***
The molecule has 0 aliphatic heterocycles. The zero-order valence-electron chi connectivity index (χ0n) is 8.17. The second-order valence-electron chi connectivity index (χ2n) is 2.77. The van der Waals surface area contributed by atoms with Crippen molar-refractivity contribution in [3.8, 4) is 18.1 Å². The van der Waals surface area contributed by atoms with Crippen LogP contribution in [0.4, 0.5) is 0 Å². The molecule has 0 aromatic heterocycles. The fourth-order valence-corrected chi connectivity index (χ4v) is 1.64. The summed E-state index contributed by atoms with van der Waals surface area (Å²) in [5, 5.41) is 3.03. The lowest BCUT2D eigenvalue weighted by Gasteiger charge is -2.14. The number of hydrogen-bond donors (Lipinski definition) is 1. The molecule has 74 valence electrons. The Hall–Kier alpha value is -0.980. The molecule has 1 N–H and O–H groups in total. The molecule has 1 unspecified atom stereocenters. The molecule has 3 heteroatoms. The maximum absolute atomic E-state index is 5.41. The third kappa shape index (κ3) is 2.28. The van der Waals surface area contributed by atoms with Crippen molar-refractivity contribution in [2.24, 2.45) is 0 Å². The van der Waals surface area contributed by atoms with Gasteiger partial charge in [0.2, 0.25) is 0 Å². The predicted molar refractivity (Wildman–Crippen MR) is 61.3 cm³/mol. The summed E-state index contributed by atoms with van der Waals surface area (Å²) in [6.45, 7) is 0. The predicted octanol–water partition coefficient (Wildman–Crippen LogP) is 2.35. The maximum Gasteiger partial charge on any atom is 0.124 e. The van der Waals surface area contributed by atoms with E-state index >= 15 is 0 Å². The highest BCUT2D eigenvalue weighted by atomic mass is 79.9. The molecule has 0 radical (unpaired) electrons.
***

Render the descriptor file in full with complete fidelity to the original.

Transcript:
The molecule has 0 aliphatic heterocycles. The zero-order valence-electron chi connectivity index (χ0n) is 8.17. The second-order valence-electron chi connectivity index (χ2n) is 2.77. The van der Waals surface area contributed by atoms with Crippen molar-refractivity contribution in [3.8, 4) is 18.1 Å². The van der Waals surface area contributed by atoms with Crippen LogP contribution in [0.4, 0.5) is 0 Å². The molecule has 0 aromatic heterocycles. The fourth-order valence-corrected chi connectivity index (χ4v) is 1.64. The summed E-state index contributed by atoms with van der Waals surface area (Å²) in [5, 5.41) is 3.03. The lowest BCUT2D eigenvalue weighted by Gasteiger charge is -2.14. The number of hydrogen-bond donors (Lipinski definition) is 1. The molecule has 74 valence electrons. The Hall–Kier alpha value is -0.980. The molecule has 1 N–H and O–H groups in total. The molecule has 1 unspecified atom stereocenters. The molecule has 3 heteroatoms. The maximum absolute atomic E-state index is 5.41. The third kappa shape index (κ3) is 2.28. The van der Waals surface area contributed by atoms with Crippen molar-refractivity contribution in [2.24, 2.45) is 0 Å². The van der Waals surface area contributed by atoms with Gasteiger partial charge in [0.2, 0.25) is 0 Å². The predicted molar refractivity (Wildman–Crippen MR) is 61.3 cm³/mol. The summed E-state index contributed by atoms with van der Waals surface area (Å²) in [6.45, 7) is 0. The predicted octanol–water partition coefficient (Wildman–Crippen LogP) is 2.35. The maximum Gasteiger partial charge on any atom is 0.124 e. The van der Waals surface area contributed by atoms with E-state index >= 15 is 0 Å². The highest BCUT2D eigenvalue weighted by atomic mass is 79.9. The molecule has 0 radical (unpaired) electrons.